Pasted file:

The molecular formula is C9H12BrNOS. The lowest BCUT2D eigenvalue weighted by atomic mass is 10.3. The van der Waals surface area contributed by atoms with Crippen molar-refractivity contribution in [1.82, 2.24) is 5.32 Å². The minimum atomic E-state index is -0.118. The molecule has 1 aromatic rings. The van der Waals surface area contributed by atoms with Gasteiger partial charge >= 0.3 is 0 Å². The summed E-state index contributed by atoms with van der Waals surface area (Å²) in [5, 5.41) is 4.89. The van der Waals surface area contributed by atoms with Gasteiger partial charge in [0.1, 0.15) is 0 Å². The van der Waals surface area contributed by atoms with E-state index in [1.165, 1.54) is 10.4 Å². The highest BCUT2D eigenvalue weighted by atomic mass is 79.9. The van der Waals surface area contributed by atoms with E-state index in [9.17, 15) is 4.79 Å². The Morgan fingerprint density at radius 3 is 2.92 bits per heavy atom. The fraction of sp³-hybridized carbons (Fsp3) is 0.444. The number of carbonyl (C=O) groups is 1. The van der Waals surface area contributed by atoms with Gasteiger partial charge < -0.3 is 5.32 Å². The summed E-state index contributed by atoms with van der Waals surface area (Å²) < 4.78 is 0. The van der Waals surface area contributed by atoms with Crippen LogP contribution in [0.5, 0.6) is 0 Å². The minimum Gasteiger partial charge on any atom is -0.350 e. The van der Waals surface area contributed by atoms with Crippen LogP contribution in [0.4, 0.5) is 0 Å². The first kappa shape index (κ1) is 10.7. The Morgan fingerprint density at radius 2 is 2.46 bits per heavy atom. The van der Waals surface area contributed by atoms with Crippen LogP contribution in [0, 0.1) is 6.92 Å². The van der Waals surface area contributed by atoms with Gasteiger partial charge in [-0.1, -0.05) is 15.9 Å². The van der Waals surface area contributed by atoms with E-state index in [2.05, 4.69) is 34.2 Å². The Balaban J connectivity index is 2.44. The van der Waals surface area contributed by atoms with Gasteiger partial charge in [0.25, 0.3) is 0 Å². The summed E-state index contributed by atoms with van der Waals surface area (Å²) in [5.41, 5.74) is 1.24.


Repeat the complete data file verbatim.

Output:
The molecular formula is C9H12BrNOS. The lowest BCUT2D eigenvalue weighted by atomic mass is 10.3. The van der Waals surface area contributed by atoms with Crippen molar-refractivity contribution in [1.82, 2.24) is 5.32 Å². The minimum atomic E-state index is -0.118. The molecule has 1 aromatic rings. The van der Waals surface area contributed by atoms with Gasteiger partial charge >= 0.3 is 0 Å². The summed E-state index contributed by atoms with van der Waals surface area (Å²) in [5, 5.41) is 4.89. The van der Waals surface area contributed by atoms with Gasteiger partial charge in [0.1, 0.15) is 0 Å². The van der Waals surface area contributed by atoms with E-state index in [1.165, 1.54) is 10.4 Å². The highest BCUT2D eigenvalue weighted by atomic mass is 79.9. The van der Waals surface area contributed by atoms with E-state index in [9.17, 15) is 4.79 Å². The Morgan fingerprint density at radius 3 is 2.92 bits per heavy atom. The fraction of sp³-hybridized carbons (Fsp3) is 0.444. The number of carbonyl (C=O) groups is 1. The van der Waals surface area contributed by atoms with Gasteiger partial charge < -0.3 is 5.32 Å². The summed E-state index contributed by atoms with van der Waals surface area (Å²) < 4.78 is 0. The van der Waals surface area contributed by atoms with Crippen LogP contribution in [0.5, 0.6) is 0 Å². The minimum Gasteiger partial charge on any atom is -0.350 e. The van der Waals surface area contributed by atoms with Crippen LogP contribution in [0.4, 0.5) is 0 Å². The first kappa shape index (κ1) is 10.7. The Morgan fingerprint density at radius 2 is 2.46 bits per heavy atom. The van der Waals surface area contributed by atoms with Crippen LogP contribution in [0, 0.1) is 6.92 Å². The van der Waals surface area contributed by atoms with Gasteiger partial charge in [-0.1, -0.05) is 15.9 Å². The van der Waals surface area contributed by atoms with E-state index in [2.05, 4.69) is 34.2 Å². The Balaban J connectivity index is 2.44. The van der Waals surface area contributed by atoms with Gasteiger partial charge in [0.25, 0.3) is 0 Å². The summed E-state index contributed by atoms with van der Waals surface area (Å²) in [5.41, 5.74) is 1.24.